The list of questions below leads to pages that answer the most common questions we get from CPA firm clients and from website visitors.
An S corporation may acquire a C corporation in a taxable stock acquisition.
The decision whether to elect QSub stares for the newly acquired C corporation should be examined closely, because the disadvantages of a subsequent sale of the QSub's stock can outweigh the advantages of the flowthrough treatment afforded by the election.
QSub Election Consequences If an S corporation wants to treat its wholly owned domestic subsidiary as a flowthrough entity, it could elect QSub status for the subsidiary on Form 8869, Qualified Subchapter S Subsidiary Election.
The election is treated as a deemed liquidation of the subsidiary into the S parent for Federal income tax purposes.
These “tax-free” “F reorgs” can be a good strategy in some cases, because they offer asset protection, simplified corporate governance and, and in some states, lower state and local franchise taxes.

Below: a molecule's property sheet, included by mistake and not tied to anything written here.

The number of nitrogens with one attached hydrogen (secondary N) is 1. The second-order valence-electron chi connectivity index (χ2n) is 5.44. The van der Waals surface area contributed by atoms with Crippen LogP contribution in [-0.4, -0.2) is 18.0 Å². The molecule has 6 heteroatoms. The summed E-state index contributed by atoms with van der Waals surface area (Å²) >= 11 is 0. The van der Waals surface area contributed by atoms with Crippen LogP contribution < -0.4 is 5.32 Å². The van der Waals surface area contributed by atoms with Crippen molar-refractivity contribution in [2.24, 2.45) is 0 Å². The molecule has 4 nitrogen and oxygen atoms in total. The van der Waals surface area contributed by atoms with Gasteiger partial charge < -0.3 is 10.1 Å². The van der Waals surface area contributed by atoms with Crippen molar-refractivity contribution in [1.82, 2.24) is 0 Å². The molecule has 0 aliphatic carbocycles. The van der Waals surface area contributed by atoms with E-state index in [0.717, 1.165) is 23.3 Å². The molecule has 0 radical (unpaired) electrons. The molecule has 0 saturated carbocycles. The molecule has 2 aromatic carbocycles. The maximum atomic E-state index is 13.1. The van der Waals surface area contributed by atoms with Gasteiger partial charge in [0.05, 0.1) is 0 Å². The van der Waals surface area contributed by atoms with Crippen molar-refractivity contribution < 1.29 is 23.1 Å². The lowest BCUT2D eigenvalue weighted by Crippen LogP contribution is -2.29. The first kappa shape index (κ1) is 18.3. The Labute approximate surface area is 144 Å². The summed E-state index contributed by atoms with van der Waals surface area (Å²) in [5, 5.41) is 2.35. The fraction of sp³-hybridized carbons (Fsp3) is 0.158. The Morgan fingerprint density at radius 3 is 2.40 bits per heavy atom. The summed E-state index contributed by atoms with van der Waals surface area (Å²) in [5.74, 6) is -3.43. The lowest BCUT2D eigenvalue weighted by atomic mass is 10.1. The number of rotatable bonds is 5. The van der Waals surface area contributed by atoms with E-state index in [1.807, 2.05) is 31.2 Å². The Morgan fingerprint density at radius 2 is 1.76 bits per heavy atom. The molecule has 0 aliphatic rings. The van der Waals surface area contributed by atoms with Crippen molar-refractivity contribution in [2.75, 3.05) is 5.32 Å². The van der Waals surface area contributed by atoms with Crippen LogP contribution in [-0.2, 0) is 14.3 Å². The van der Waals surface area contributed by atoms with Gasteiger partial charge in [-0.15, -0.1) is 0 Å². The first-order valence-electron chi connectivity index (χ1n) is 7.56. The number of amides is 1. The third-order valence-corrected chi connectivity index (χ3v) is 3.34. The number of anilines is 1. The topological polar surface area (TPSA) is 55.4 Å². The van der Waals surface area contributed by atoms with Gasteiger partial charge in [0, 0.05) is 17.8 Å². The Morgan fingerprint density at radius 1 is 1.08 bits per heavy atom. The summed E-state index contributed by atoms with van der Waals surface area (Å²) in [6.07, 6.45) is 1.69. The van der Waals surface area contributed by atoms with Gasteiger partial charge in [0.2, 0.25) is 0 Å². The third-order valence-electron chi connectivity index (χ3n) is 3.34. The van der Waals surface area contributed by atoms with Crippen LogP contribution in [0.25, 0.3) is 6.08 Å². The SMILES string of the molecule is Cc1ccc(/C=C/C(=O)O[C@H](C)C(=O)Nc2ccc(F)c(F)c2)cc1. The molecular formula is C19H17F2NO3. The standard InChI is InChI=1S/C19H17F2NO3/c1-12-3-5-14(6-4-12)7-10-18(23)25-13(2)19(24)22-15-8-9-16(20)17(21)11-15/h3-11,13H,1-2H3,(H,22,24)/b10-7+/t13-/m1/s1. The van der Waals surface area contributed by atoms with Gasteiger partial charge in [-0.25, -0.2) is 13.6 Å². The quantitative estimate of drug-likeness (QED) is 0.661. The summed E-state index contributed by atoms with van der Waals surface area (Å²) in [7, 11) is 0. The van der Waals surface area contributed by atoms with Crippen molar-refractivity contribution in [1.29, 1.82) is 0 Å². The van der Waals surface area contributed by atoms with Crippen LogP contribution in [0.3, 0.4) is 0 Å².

Tax practitioners should be alert to unexpected potential consequences of an S corporation's acquiring another corporation, electing to treat the target as a qualified subchapter S subsidiary (QSub), and later selling the QSub's stock.In the past, the solutions were complicated, limited and seldom implemented.Now business owners can take advantage of the new “Parent F reorganization” option.These C corporation subsidiaries may file a consolidated return with other C corporations with which they are affiliated.The S corporation cannot be included in this return, however.And it’s easy to see why: S corporation owners can protect themselves against personal liability and have their income and gains taxed only once, as opposed to the double exposure of C corporations and their owners at the corporate level and again on individual returns.